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Exclusive: Demon loses court battle

Demon defeated and forced to pay damages in court case it expected to win. Jane Wakefield reports from the Old Bailey
Written by Jane Wakefield, Contributor on

The high-profile Demon Internet versus Laurence Godfrey defamation case finally ended Thursday with a humiliating defeat for the ISP, which has been forced to apologise and pay damages of £15,000.

It is just over a year since particle physicist Godfrey brought his action against Demon. The case, in which Godfrey accused Demon of failing to remove defamatory remarks about him made in a newsgroup it hosted, has been closely followed by other ISPs and free speech advocates over the past two years.

At the height of the publicity surrounding the case, more than 10,000 messages were posted to newsgroups accusing Laurence of attempting to gag the freedom of the Net. Demon entered the fray with all guns blazing, vowing to fight the case on behalf of the whole ISP community.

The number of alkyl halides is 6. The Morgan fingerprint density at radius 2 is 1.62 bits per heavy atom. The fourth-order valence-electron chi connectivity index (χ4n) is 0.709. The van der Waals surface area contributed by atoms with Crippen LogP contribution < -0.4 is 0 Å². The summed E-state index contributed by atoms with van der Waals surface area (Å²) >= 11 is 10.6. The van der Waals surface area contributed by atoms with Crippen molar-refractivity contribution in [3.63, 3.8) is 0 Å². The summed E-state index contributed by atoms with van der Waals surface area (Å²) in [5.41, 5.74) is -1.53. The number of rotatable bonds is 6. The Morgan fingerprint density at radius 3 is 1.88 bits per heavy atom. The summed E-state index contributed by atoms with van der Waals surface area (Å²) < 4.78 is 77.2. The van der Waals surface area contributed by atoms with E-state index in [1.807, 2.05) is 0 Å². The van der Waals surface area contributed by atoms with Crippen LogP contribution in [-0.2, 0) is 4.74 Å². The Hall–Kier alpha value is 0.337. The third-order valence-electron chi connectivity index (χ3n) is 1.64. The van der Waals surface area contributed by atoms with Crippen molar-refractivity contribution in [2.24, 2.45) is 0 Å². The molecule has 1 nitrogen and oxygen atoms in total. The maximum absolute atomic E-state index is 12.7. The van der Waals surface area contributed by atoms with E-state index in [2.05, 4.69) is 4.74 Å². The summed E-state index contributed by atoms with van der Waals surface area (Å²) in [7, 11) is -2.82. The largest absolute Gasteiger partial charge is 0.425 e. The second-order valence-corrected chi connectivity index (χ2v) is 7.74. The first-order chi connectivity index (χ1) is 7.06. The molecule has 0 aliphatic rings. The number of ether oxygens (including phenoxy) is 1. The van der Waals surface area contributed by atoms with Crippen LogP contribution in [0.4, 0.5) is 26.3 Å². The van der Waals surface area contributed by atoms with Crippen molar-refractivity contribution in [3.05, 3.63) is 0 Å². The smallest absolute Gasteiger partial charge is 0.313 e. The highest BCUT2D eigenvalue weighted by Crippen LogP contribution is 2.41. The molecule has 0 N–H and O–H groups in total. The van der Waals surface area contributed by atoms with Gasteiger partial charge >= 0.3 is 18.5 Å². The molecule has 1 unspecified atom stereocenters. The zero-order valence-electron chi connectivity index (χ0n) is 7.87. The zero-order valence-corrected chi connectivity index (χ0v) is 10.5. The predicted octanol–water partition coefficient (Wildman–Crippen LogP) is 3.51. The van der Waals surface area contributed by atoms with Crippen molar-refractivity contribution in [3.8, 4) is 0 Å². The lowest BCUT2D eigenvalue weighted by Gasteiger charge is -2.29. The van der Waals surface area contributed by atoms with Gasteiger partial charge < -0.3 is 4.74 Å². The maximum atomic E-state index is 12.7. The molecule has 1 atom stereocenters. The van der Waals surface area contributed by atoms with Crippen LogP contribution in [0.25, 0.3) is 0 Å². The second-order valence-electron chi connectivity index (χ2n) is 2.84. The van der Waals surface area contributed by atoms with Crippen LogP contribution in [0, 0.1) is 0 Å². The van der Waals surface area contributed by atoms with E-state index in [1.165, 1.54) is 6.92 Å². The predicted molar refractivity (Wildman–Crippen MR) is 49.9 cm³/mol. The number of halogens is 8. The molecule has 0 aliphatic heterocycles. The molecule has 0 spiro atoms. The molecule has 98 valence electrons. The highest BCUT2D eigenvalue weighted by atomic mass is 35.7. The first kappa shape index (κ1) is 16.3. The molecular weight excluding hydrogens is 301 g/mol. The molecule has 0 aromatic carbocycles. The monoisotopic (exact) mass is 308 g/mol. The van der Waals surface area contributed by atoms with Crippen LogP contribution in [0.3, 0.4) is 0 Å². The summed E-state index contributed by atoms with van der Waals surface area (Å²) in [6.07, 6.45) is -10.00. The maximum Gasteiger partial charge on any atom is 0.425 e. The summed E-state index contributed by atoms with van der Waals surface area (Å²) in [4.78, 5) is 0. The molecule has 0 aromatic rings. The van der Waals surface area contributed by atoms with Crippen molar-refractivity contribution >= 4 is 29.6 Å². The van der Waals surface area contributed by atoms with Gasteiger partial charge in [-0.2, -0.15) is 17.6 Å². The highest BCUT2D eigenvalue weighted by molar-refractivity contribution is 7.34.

For Demon, though, things did not go according to plan when the judge, Mr Justice Moreland, threw out its defence of "innocent distribution". Moreland argued that Demon had been informed of the postings and was therefore responsible for them. The precedent, making all ISPs liable for content hosted by them, sent shockwaves through the ISP community.

Demon initially claimed it would appeal against the ruling but later backed down. The case has been beset with confusion and U-turns. Initially the ISP claimed to fight the case on behalf of the industry, saying it threatened "the entire ethos of freedom of speech on the Internet". Later, then managing director of Demon, David Furniss, claimed the case was far more personal. "It is now purely about Dr Laurence Godfrey versus Demon Internet and is not an industry platform," he said.

Take me to the Demon Statement

Come and read the news comment about 'Dr Godfrey's big adventure' with Ken Young from AnchorDesk UK.

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